Mark Scharnitz and friend Jen McCool had a hard time finding an authentic Philly cheesesteak in Miami so they decided to open shop and make ’em like they do back home.
Philly Grub officially opens Tuesday in Little Haiti, but Scharnitz is no newcomer to the Miami food scene. Years ago he owned The Corner Muse, a health food and beverage spot where Mignonette currently sits, that doubled as a consignment shop before the leased property was bought by developers.
This time he’s doing things differently.
Scharnitz purchased his current property and has been working out of a commercial kitchen in Little Haiti for seven years via his other business, Hearts of Palm Catering, delivering meals to homeless and rehab shelters and halfway houses throughout Miami, as well as selling nutritious boxed lunches to Miami businesses. The concept for Philly Grub has been in the works for two years, and it’s finally turning into a reality, with a separate kitchen at the catering company.
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“I’m not going to get run out anymore,” Scharnitz said. “I’m a small-businessperson and I was constantly getting run out. I would have a 60-month lease, and by the time I built it out for somebody else and did everything else, they would sell it to somebody or raise my rent. There was no loyalty, and I have so much loyalty, so I finally just ended up buying the building.”
The entrepreneur owns other properties in Miami, including the What’s Your Vape space next to Philly Grub, as well as a warehouse behind the restaurant he’s planning to turn into a furniture consignment shop resembling The Corner Muse. Behind that, he’ll build a parking lot.
Next to the vape shop there’s an alley he revamped with patio lights, red bricks and repurposed pallets as tables, where guests will be able to sit outside with their food and enjoy the weather. For him it’s about recreating an authentic Philly sandwich spot with great music and fun vibes but respecting the culture that’s already here.
“I hire people from the community first and foremost,” Scharnitz said. “If someone needs a little help, I’ll help them out. They know I’m not here to run anyone out. If I have any extra stuff, they know they can have it. I’ve been really welcomed. The homeless watch my property, I know them and they know me. We have a good relationship.”
The menu will consist of seven sandwiches, including the Original Philly, with fresh shaved sirloin and a choice of whiz, provolone or American cheese. Sandwiches include extras like onions, peppers, mushrooms and pizza sauce at no charge. For vegans and vegetarians there’s the “pheggie sandwich” with oven roasted balsamic seasoned vegetables they cook separately from any meat.
Another authentic touch is the Amoroso’s bread roll synonymous with the Philly cheesesteak. They bring it here directly from a Philly bakery. For Scharnitz, who was born in Allentown, Pennsylvania, and grew up in Philly, the bread is one of the most important ingredients for their sandwiches, and you can’t get it made here, he said.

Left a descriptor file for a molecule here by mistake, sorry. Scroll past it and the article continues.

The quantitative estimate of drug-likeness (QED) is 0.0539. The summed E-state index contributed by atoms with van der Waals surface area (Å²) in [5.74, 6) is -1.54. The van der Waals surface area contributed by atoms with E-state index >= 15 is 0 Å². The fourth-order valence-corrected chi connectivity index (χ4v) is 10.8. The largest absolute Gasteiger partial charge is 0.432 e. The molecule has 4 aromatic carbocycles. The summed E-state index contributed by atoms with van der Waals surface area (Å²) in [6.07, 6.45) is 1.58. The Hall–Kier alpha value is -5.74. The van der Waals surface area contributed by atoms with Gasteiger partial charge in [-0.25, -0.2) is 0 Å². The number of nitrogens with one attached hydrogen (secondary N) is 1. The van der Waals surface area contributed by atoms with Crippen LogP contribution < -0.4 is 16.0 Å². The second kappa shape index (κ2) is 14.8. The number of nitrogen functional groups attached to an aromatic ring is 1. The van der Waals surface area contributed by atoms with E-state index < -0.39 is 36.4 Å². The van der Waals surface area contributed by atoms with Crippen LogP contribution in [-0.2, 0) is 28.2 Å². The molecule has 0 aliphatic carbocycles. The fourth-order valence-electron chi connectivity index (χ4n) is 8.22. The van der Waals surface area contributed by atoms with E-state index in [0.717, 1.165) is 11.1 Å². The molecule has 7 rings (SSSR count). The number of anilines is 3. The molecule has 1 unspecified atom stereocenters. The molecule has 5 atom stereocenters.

“This isn’t a fancy place. You’re going to be able to come here and get a funky vibe,” Scharnitz said. “For 7.76 you’re getting ribeye and other sides. People see this menu and think there’s a one missing, but you’re getting a nice portion. We’re also going to have a value menu, so for under $10, you’re going to be able to get a sandwich, chips and a drink.”
Diving deeper into details, the prices for the sandwiches are all $7.76 because the Declaration of Independence was adopted by the Continental Congress in Philadelphia in 1776. The interior walls are splashed with forest green paint, and nostalgic black-and-white pictures of Philadelphia factories hang on the walls. The metallic stool seats resemble bottle caps, and as a touch of Philly reminiscence they sell “penny candy” behind the counter with options like vintage cigarette gum, blow pops and gummy sandwiches.
For people like Candace O’ Brien, originally from Rhode Island, Philly Grub will offer more than food. A fan of homemade pierogis, she broke her vegan diet to try them because it was like getting a taste of the Northeast.
“It’s pierogi heaven,” she said. “The cheese just melts, and it really reminds me of back home. Originally it’s a Polish food made with a cheesy potato filling, onions and a sour cream chive sauce. They are so good!”
Bringing people together for food and community is important to Scharnitz. His team consists of folks who were once at the shelters, as well as Little Haiti residents. He’s also going to be adding a Creole sandwich to the menu and hopes to open up more locations around Miami.
Scharnitz is also exploring a future concept of having a special night where he invites different Miami up-and-coming chefs to use his space as a venue to cook and serve guests. To him success means creating and giving opportunities to the people around him.
“We are your neighborhood sandwich shop,” Scharnitz said. “Come in — it’s going to be affordable, it’s going to be great — and just try something different. Variety is necessary to life.”
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If you go
▪ What: Philly Grub in Little Haiti
▪ Where: 99 NW 54th St.
▪ When: Grand opening March 1
▪ Cost: Sandwiches are all priced at $7.76
▪ Hours of operation: 11 a.m. to 6 p.m. seven days a week
For more information, visit www.facebook.com/Philly-Grub-1664526413806305